Pilates, pelvic floor work, and classic slow-and-steady technical work with the voice: it was a conscious recovery effort that Claire made, which led to a few lightbulb moments. “Going through pregnancy is eye-opening, when you see how amazing your body is and what it can do,” says Claire. “You have a new appreciation for your body, and translating that into singing is kind of interesting.”


No, it’s not easier to spend time away from loved ones, but it’s certainly the easiest, and cheapest, that it’s ever been for long-distance families to stay in touch. “We kept Bell Telephone in existence for the first two decades,” Margison jokes of his time spent on the road, recalling annual phone bills of over $20,000. “We didn’t go a single day without talking for an hour on the phone.”

Margison also grew strategic about the international work he took, largely staying within North America so that even if he had a small break of two or three days, a flight home was still feasible. No easy commute, of course, yet “it certainly meant a lot to the soul and the heart.”

Today, there are more flights, and they’re easily booked and paid for online. Expensive phone calls have given way to video chats and all-day texting. And if the family travels as a unit – like Car and Dupuis, or Claire and her husband, baritone John Chest—there’s an app, or at least a Facebook group, for anything they may need while on the road. Apartment sharing, babysitter and nanny recommendations, kid-friendly activities in various cities, even the exchange of items like cribs, car seats, and strollers, are made easier by the internet.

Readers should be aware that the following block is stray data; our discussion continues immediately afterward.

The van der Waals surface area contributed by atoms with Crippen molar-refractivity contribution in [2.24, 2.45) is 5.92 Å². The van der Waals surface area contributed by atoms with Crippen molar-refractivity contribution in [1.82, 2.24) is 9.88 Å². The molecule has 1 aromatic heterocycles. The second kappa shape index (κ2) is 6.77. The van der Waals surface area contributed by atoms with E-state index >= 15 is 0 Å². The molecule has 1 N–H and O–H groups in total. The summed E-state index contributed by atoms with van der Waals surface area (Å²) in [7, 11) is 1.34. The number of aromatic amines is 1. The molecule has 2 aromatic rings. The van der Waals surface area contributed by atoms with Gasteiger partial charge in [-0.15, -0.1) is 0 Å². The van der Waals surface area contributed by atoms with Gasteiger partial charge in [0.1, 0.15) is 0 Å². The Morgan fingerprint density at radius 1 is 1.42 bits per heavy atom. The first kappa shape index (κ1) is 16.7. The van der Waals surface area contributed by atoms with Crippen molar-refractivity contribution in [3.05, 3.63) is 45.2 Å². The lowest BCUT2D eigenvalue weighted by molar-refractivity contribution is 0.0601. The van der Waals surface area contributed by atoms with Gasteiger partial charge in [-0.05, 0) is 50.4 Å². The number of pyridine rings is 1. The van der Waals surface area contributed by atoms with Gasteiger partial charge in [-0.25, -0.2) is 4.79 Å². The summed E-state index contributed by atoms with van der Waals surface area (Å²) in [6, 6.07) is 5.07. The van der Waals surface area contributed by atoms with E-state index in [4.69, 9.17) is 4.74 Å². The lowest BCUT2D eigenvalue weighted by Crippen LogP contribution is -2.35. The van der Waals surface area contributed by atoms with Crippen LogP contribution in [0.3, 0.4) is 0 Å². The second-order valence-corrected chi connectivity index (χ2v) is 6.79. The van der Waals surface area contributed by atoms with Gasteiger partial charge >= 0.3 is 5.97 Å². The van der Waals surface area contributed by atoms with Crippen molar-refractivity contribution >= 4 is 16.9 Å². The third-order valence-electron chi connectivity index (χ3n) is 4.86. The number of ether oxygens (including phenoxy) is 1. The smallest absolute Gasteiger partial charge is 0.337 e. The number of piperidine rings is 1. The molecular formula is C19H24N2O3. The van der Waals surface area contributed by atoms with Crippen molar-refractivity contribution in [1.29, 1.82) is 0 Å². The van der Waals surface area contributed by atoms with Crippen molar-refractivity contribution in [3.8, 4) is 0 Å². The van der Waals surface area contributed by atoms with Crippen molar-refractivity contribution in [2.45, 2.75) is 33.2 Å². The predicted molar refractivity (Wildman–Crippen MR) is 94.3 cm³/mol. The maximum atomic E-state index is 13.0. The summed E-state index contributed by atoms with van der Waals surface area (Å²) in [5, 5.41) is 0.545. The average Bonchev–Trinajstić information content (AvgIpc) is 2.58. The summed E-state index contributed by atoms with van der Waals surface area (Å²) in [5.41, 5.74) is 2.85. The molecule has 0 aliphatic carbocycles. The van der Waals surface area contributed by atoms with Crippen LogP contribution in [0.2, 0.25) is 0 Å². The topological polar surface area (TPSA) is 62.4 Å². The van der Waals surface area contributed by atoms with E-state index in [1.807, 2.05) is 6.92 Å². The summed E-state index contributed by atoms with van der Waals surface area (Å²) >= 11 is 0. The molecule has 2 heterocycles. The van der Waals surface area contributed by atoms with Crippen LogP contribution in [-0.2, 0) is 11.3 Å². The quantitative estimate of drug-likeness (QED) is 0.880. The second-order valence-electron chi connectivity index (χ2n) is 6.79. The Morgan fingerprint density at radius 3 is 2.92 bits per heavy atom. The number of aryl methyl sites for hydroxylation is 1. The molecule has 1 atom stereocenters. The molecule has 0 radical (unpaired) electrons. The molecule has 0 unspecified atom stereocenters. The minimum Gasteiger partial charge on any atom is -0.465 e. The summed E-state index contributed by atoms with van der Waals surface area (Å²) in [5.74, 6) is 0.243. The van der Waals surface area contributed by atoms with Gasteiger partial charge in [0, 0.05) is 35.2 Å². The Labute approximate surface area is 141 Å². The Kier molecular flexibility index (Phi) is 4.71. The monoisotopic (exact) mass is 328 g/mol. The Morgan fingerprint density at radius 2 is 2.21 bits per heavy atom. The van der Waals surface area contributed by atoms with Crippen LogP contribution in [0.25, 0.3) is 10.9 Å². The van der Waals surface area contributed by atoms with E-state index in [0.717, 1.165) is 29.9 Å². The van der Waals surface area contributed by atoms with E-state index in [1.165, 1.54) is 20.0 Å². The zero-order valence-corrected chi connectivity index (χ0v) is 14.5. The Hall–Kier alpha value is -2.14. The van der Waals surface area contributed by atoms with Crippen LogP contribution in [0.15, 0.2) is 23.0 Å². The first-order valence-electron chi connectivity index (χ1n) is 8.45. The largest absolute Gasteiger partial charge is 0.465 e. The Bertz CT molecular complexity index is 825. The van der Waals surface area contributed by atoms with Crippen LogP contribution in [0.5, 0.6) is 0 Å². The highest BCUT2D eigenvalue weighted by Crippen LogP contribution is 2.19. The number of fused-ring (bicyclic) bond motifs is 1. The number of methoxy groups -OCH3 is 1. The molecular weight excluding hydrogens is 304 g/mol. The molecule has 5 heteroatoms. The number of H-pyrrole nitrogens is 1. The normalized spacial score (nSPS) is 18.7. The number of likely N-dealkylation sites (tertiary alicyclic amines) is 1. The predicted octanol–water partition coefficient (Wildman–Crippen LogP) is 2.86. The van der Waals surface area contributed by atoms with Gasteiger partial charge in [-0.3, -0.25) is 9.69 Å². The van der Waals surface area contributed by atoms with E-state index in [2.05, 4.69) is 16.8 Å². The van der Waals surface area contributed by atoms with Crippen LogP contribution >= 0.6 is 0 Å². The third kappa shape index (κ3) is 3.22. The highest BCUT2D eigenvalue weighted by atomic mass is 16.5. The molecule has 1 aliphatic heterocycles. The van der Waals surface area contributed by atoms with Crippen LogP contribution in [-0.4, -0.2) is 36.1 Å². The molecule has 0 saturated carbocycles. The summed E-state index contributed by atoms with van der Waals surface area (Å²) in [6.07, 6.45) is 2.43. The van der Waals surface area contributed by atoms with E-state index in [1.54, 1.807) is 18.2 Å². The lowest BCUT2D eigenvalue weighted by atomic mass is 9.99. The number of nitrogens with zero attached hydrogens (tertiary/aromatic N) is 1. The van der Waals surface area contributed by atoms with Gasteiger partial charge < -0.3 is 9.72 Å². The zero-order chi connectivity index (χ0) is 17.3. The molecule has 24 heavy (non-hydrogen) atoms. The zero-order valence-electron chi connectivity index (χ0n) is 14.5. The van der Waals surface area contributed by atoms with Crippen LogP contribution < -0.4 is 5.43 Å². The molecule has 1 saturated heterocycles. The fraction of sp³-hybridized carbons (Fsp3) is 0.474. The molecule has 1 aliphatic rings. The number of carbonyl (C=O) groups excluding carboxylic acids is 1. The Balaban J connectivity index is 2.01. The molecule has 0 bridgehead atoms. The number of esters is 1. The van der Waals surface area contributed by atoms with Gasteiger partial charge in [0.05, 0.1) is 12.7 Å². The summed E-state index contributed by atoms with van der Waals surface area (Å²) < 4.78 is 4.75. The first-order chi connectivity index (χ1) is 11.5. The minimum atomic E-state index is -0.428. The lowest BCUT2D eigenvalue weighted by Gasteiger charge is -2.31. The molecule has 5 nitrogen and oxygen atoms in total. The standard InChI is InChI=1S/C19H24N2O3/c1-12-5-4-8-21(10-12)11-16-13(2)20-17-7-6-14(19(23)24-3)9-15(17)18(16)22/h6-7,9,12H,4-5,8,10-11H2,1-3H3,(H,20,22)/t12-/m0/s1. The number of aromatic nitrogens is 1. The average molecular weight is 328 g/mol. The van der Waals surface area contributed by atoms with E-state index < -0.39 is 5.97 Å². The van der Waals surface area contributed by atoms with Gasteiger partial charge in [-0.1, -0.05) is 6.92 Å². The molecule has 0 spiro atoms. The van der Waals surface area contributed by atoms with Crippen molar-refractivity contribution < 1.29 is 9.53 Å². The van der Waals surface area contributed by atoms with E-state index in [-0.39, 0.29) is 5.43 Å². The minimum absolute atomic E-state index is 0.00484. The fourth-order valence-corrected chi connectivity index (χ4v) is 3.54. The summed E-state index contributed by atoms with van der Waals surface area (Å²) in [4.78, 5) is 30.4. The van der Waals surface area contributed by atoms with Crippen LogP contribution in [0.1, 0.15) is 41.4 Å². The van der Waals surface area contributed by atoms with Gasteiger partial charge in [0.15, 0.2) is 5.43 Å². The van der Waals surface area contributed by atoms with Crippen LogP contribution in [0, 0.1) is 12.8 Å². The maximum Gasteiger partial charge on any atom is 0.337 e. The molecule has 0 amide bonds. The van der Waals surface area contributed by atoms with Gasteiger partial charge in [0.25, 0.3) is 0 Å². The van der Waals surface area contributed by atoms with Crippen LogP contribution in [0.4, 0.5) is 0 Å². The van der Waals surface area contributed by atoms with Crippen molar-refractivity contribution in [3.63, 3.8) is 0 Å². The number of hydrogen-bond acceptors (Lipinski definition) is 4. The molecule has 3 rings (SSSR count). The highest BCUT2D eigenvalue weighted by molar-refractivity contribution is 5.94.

Nicole Car (Tatyana) and Étienne Dupuis in the title role of Deutsche Oper Berlin’s Eugene Onegin. Photo: Bettina Stöss

Even the industry itself feels more welcoming to singers with kids. Car and Dupuis have managed precious weeks where they can work together in the same city at the same time, thanks to help from their agents and the companies involved. “When companies work this way,” says Dupuis, “it gives us faith in humankind.”